In order to understand if the energy delivered by PV cells may be sufficient to support a space farm on ISS, VEGGIE was considered; a deployable plant growth system developed by Orbital Technologies Corporation (now Sierra Nevada Corporation, SNC, Madison, WI, USA) [49,50]. It is conceived as a modular low mass and low energy unit, with the possibility to grow different horticultural crops as well as flowers designed for the International Space Station (ISS) (Massa et al. 2017). Its peculiarity is being the first plant growth system designed for producing food and not only for microgravity plant growth experiments. VEGGIE thermal control is provided from an ISS in-cabin system and the carbon dioxide source is the ambient air aboard ISS, while the light is provided by LEDs. The system consumes no more than 90 W of power and its LEDs can support adjustable wavelengths, light levels and day and night cycles to match the biologic needs of the plants [51]. Initially, during plant germination the energy required is low, then the requirement of energy grows. However, electrical energy consumption required by VEGGIE is very low compared with the power that the PV solar array of the ISS can supply, so even if the number of VEGGIEs increases (space wise not feasible), the management of power supply may be not a major concern on the ISS, since as specified above, the energy demand on the ISS is on average lower than the energy supply [48].
Thus, the temporal availability of electrical power on ISS may allow the operation of a growth chamber more energy consuming than a VEGGIE unit and up to 1 kW, or even more, if there would be sufficient room for it. For this reason, numerical simulations should be carried out to evaluate the balance among the electrical energy supplied by the PV arrays that largely varies during the orbit around the Earth, the ion-lithium battery capacities during the excess production period and its power during the discharge period, the energy demand of VEGGIE and the ISS as a function of the time.

3. Light Sources for Space Farming on ISS

Light conditions (photoperiod, intensity and spectral quality) and its use efficiency, are among the most important factors determining plant growth and development. Since space is a limited resource on ISS, there is no room for spare lamps. Cold and long-lasting light sources, like light emitting diodes (LEDs), are actually considered the best option for BLSS growth facilities [52,53]. There are solid state lights that are difficult to damage with physical shocks and resistant to extreme temperature changes than fluorescent lamps; for this reason, they are also easily integrated into digital control systems. Instead, fluorescent bulbs are particularly fragile; more important, since they contain hazardous materials like mercury (about 4 mg), they require special handling and disposal when broken [54]. LEDs can be regulated using, if necessary, from 100% of the light to 0.5%, through LED dimming functions by either lowering the forward current or modulating the pulse duration [55,56,57].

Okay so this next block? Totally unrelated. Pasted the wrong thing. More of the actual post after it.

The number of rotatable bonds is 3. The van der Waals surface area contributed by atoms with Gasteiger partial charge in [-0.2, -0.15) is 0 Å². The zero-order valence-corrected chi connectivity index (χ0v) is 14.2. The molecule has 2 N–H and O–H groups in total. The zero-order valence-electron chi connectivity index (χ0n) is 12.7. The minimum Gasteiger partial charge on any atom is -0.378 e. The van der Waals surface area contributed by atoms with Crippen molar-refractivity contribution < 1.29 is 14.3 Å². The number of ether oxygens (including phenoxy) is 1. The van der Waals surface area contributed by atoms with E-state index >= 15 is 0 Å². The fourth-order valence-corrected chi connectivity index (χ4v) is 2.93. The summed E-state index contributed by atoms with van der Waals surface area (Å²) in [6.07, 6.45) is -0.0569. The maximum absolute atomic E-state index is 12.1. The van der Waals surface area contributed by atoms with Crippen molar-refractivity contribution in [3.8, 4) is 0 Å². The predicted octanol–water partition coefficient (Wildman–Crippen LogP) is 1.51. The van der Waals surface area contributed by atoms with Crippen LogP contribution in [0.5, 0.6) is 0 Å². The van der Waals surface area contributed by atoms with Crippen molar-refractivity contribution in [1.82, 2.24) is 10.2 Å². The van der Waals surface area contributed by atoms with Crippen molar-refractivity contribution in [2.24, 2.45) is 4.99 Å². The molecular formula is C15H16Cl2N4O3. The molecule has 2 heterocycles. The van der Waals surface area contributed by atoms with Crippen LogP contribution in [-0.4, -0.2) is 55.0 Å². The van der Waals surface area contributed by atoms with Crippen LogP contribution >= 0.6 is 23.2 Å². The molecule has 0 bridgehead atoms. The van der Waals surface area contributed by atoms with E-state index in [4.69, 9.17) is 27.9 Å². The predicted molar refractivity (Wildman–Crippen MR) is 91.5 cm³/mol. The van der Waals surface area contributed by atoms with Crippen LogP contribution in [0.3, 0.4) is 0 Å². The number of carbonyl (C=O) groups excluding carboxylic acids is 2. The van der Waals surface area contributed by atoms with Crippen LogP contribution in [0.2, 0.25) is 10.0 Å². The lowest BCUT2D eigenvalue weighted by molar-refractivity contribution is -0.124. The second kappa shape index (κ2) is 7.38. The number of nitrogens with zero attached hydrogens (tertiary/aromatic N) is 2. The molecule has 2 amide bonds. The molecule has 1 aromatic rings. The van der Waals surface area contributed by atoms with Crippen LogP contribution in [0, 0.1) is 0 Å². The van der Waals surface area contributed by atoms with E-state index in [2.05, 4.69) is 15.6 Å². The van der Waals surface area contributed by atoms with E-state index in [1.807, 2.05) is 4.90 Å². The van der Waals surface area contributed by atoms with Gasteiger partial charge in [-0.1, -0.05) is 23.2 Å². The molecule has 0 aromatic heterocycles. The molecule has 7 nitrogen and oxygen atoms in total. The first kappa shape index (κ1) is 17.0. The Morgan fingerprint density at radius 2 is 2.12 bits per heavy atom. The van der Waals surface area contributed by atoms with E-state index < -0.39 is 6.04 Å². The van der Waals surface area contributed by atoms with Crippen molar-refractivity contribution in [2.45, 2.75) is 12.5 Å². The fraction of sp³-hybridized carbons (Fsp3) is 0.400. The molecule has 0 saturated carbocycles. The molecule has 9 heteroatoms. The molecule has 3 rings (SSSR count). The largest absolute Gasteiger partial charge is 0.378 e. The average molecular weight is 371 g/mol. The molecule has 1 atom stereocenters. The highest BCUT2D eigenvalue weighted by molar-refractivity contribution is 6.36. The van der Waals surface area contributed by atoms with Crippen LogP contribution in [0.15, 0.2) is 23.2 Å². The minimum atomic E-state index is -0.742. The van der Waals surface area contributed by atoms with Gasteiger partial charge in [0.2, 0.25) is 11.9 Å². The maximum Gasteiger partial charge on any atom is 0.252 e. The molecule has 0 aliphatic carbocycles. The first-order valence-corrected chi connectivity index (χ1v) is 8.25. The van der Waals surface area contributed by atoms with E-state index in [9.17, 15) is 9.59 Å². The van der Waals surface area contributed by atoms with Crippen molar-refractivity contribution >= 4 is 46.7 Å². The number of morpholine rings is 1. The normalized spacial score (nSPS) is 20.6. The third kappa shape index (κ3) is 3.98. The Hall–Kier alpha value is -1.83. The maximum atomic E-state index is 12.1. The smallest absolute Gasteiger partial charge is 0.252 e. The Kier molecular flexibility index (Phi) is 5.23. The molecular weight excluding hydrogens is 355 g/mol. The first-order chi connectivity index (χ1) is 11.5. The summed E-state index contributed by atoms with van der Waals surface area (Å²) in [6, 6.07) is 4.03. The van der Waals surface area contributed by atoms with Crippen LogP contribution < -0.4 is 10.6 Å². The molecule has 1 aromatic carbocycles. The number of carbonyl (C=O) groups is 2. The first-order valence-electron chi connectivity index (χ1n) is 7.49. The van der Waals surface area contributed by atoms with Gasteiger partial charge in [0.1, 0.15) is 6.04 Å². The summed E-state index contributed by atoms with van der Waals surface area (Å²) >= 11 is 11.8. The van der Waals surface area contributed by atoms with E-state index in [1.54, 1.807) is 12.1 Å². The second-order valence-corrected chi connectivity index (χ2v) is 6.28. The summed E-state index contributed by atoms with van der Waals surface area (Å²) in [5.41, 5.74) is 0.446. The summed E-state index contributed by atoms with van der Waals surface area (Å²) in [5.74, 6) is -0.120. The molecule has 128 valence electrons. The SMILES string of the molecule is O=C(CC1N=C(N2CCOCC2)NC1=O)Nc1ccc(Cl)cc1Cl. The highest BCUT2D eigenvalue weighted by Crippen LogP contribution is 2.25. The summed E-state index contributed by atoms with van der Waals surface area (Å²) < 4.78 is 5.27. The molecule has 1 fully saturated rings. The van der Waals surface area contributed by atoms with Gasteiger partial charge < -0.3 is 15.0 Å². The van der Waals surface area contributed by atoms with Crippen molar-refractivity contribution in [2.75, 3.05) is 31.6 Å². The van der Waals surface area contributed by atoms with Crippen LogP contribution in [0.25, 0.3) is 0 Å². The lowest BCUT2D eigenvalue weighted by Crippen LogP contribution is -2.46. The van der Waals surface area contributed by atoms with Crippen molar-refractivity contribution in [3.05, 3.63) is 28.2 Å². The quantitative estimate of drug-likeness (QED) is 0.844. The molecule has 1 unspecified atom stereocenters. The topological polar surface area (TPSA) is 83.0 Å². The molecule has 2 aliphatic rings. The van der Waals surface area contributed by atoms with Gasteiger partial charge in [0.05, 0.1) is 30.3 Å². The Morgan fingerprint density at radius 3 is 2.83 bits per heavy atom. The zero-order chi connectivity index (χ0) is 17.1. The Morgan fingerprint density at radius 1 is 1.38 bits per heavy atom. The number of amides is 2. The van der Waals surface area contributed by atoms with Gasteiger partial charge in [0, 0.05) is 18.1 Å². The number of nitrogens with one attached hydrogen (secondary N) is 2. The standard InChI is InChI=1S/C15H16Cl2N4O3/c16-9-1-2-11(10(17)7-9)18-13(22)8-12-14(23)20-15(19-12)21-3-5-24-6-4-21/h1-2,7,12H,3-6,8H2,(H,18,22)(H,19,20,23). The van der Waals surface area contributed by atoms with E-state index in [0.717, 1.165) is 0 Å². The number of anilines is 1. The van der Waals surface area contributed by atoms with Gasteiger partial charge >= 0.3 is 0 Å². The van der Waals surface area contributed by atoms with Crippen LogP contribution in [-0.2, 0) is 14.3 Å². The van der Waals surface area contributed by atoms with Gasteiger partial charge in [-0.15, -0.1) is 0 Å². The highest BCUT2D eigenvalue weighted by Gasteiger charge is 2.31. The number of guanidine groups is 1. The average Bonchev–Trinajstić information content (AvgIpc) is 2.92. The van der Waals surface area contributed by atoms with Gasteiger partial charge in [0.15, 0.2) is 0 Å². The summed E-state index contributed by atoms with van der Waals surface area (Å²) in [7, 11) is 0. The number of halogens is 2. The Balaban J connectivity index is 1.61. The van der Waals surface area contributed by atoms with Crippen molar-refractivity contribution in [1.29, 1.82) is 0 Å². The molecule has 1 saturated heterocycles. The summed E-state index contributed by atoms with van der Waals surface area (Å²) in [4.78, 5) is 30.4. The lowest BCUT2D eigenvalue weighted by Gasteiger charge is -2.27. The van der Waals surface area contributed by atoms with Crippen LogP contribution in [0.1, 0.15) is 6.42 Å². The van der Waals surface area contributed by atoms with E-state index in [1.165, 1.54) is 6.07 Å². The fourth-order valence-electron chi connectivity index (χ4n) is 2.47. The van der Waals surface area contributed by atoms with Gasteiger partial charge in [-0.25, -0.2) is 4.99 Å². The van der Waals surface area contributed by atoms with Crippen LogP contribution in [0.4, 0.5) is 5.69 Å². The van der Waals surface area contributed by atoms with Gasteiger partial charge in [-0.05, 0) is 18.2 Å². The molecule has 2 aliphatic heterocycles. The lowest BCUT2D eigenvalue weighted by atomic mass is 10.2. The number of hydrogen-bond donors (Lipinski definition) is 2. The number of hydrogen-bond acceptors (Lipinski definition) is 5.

Many experiments have demonstrated the feasibility of growing different species/cultivars of plant crops under LEDs in BLSS [52] Currently, the VEGGIE flight hardware light cap includes red (630 nm), blue, (455 nm) and green (530 nm) LEDs [53]. Instead, fluorescent lighting systems produce primarily UV radiation, and then thanks to the fact that the bulb is coated with a layer of phosphor, the UV radiation in contact with phosphor glows, emitting visible light. Fluorescent lamps spectral quality mainly reflects the needs of plants in terms of photosynthesis and photomorphogenesis [58,59]. In Figure 4, the spectral output of commercial fluorescent and LED lamps vs. that of sunlight are presented.
However, fluorescent lamps loose at least 15% of the emissions due to energy dissipation and heat; in particular, they emit heat that is absorbed by the ballast and/or lost to the environment. Moreover, although most of the UV radiation remains in the bulb, the ones that escape into the environment can be potentially dangerous. Fluorescent lamps are still used in the Lada plant chamber housed in the Russian module of the ISS, which provides about 0.034 m2 of growing area with fluorescent lighting. The growth chamber is open to the cabin atmosphere and uses cabin air to maintain canopy ventilation and to cool the light bank [3,54,60]. In five experimental cultivations carried out from March 2003 to April 2005 in the Lada chamber on ISS, Line 131 dwarf pea plants were grown over the full ontogenetic cycle (from seed to seed), showing no differences with ground control plants and maintaining their capability to yield viable seeds [61].
The LADA light bank may be outfitted also with LEDs [62,63]. LEDs produce significantly less heat than conventional gas discharge lights, and do not produce or emit UV [59,64]. LEDs source efficiency ranges between 0.62 and 2 µmol J−1, with an effective average value that gets the target area at 0.83 µmol J−1. Fluorescent lights (including compact fluorescent lights) are considered comparable to LEDs (0.83–1.67 µmol J−1 source efficiency). However, while fluorescent lights emit light over 360 degrees (omnidirectional output around the bulb/lamp) loosing light that must be redirected to the target area, LEDs, emitting over 180 degrees, are directly orientated over the target area [65].